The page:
Megan Tuw, a not-very-likable teen, is self-absorbed and ruled by peer pressure. She bullies people in her group-her Australian high school's in-crowd-and ignores others who are "different" or not useful. Assigned detention for rudeness to a teacher, Megan gets to know Perdita Wiguiggan, an eccentric classmate, dubbed by her fellow students as "The Freak." As detention progresses, Megan reluctantly recognizes Perdita's brilliance and love of poetry while Perdita attempts to lure Megan into an unwanted intimacy that jeopardizes her standing in the group. The conflict between Megan's loyalty to her group and her budding admiration for Perdita's intelligence and ability to "walk naked" in the eyes of the world breaks down many of her defenses, leaving her bereft and enraged after Perdita commits suicide. Thoughtfully chosen, skillfully placed poetry by William Blake, Christina Rossetti, Andrew Taylor, and others enriches a provocative examination of peer pressure, the nature of loyalty and living with the consequences of betrayal. A painful look at the naked truth. (Fiction. YA)

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Random House Children's Books
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Read an Excerpt


I am responsible for a great many things, but being put on detention for talking in history was not my fault (not technically, anyway).

On that Monday, I was not nearly so interested in history as in Candice Perkins's story about what happened at Michael Sorrell's party on Saturday night.

Parties and dating were not usually my thing--that was Candice's domain--but there had been an arrest, and that piqued my interest.

Candice and Michael had been going out for about three months. They talked on the phone a couple of times a week and kissed at school socials, but that was about it.

The exciting thing that happened at Michael Sorrell's party (which was, technically, Michael's older brother's party) was that the police caught two of the Year 12 boys doing a nudey run.

"There were about six of them but only two of them got busted," explained Candice. "The others ran down the lane and hid behind the scout hall. One of them, Jacob--do you know Jacob?--he's over eighteen and might go to court. Can you believe it?"

I thought Candice seemed pleased with herself--it was quite a coup to be invited to a party with the Year 12s.

Candice and I had been best friends since kindergarten. We had all sorts of stupid sayings that had become ritual between us. We always said "Like, oh, yar, I know, totally," in a Valley girl voice.

Candice and I were the founders of "the group." I was the brains, she was the beauty, and in Year 4 we had begun to hang out with Jessica Chou as well. Jessica was pretty and smart, but not enough of either for Candice or me to feel threatened. It wasn't until Year 6 that we started recruiting in earnest, but I'll get to that.

On this particular day, our history teacher, Ms. Sloan, had asked us to be quiet more than once (I strongly suspected that Ms. Sloan was hypoglycemic, because lessons after lunch went much more smoothly than lessons before) and so we were, technically, being quiet. Of course, what Ms. Sloan meant was "be silent"--and if she had been clear on that point, then I might not have ended up in detention.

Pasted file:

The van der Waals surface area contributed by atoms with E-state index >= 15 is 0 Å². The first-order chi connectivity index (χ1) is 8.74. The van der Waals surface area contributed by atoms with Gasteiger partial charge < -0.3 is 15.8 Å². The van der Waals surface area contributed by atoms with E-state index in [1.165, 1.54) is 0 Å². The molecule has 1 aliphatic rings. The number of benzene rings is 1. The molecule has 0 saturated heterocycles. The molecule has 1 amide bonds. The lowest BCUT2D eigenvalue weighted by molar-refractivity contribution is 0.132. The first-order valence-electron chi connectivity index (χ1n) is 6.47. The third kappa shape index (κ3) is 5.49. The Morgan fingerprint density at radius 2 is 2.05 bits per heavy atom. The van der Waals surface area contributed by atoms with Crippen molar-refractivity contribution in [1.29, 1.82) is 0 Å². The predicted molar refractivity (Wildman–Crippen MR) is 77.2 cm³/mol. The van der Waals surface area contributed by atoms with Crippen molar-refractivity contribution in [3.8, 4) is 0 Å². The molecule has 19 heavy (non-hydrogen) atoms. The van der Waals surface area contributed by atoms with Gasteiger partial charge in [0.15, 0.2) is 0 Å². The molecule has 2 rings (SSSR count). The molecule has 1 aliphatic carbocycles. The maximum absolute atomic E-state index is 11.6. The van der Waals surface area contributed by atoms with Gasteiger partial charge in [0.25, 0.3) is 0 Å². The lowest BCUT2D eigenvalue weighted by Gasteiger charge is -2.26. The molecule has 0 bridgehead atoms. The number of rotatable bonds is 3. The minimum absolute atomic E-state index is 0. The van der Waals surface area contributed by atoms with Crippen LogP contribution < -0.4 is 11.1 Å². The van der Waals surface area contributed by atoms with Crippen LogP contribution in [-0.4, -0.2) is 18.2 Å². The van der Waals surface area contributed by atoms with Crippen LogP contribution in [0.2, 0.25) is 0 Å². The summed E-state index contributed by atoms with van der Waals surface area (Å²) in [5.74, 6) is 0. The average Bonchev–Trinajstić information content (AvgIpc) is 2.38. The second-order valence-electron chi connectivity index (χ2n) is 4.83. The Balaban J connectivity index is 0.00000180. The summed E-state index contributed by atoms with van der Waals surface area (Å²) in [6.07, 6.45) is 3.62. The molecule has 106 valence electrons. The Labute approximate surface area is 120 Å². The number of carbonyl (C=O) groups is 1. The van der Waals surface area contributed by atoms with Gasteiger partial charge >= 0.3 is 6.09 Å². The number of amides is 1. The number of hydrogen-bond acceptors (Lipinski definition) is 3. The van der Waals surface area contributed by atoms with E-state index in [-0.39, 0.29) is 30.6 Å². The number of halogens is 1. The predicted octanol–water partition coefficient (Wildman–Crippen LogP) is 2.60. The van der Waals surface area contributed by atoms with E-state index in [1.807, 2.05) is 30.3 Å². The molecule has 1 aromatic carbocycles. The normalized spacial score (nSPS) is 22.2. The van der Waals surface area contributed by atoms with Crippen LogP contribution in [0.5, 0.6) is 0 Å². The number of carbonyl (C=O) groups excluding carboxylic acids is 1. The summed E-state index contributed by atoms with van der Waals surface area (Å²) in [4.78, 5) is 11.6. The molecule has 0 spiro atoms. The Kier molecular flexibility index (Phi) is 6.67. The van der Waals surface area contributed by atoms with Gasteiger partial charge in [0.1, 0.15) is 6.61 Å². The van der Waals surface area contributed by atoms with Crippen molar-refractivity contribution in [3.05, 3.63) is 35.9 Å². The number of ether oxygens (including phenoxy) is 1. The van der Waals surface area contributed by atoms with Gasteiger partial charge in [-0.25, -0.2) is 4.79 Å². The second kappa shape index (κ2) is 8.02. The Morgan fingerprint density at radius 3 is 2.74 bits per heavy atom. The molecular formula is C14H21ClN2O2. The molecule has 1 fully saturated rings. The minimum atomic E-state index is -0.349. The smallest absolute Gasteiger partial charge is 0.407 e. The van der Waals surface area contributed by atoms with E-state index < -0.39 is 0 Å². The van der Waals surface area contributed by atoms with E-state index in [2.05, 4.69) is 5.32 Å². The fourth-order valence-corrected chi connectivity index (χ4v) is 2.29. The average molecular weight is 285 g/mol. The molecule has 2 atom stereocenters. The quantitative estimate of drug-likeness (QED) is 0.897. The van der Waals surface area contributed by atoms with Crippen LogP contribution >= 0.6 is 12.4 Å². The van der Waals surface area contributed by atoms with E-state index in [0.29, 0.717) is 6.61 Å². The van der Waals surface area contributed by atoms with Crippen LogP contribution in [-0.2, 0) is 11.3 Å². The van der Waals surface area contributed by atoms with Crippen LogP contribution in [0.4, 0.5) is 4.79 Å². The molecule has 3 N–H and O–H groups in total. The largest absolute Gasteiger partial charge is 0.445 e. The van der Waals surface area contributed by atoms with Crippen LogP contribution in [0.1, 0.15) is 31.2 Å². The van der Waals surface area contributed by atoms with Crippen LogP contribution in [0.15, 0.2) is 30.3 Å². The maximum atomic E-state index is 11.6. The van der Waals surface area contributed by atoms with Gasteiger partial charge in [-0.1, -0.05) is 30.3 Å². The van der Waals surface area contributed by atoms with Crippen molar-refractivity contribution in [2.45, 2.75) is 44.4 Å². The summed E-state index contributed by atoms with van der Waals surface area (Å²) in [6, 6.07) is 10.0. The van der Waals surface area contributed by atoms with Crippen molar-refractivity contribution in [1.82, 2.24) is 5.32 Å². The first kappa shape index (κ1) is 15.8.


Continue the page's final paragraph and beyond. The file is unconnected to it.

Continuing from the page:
Candice and I were whispering quietly when Ms. Sloan said, "Right! That's it! Out!"

I'd never been sent out in my life. Candice had--mostly for talking. I politely slid in my chair so that Candice could leave.

Ms. Sloan found this gesture somewhat provocative. "Both of you!"

"What, me?"

"Yes, you!"

I wasn't familiar with thrown-out-of-class protocol. "Do I take my bag? Or will it just be for a short time? Where do we go? Do we just stand outside the door? Or is it sort of like an early mark?"

I wasn't being difficult, I swear. I was just trying to establish the procedure.

"Out! Out! Out!"

A moment later Candice and I were out in the hall.

"So you reckon Jacob is going to court?" I asked.

"I know, can you believe it? Michael said that all of the Year Twelve boys that are seventeen are going to hold a Grand Nudey Run in protest. When they get busted they can't get a record. I mean, it's just ridiculous."

"Ridiculous," I agreed. It didn't occur to me at the time that Candice and I might not have meant the same thing.

A movement at the end of the hallway caught my attention. I turned my head and saw Perdita Wiguiggan crossing the hallway. She was scooting along with her head down and a stack of books pressed against her chest.

I made the sign of the cross. Candice did the same and said, "Freak," loudly enough for Perdita to hear, but not loudly enough to draw attention to us.

Every school has one. They are ugly or fat. They have scars or acne or birthmarks. Or maybe it's just something about them that doesn't quite fit with our cherry-lipgloss, video-hits view of how teenagers should be?

We are mean to them. We call them names. We ridicule them. We make monsters of them. We don't want to stand near them or sit next to them. They repulse us.

Perdita Wiguiggan was one of those. How unfortunate for her to have a name that was hard to say--Purdeetah Wigweegan--on top of being the most despised creature in the whole school.

If you had asked me how I felt about her I would have said that I hated her, but I couldn't have told you why. "I just hate her," I would have said with a dismissive shrug.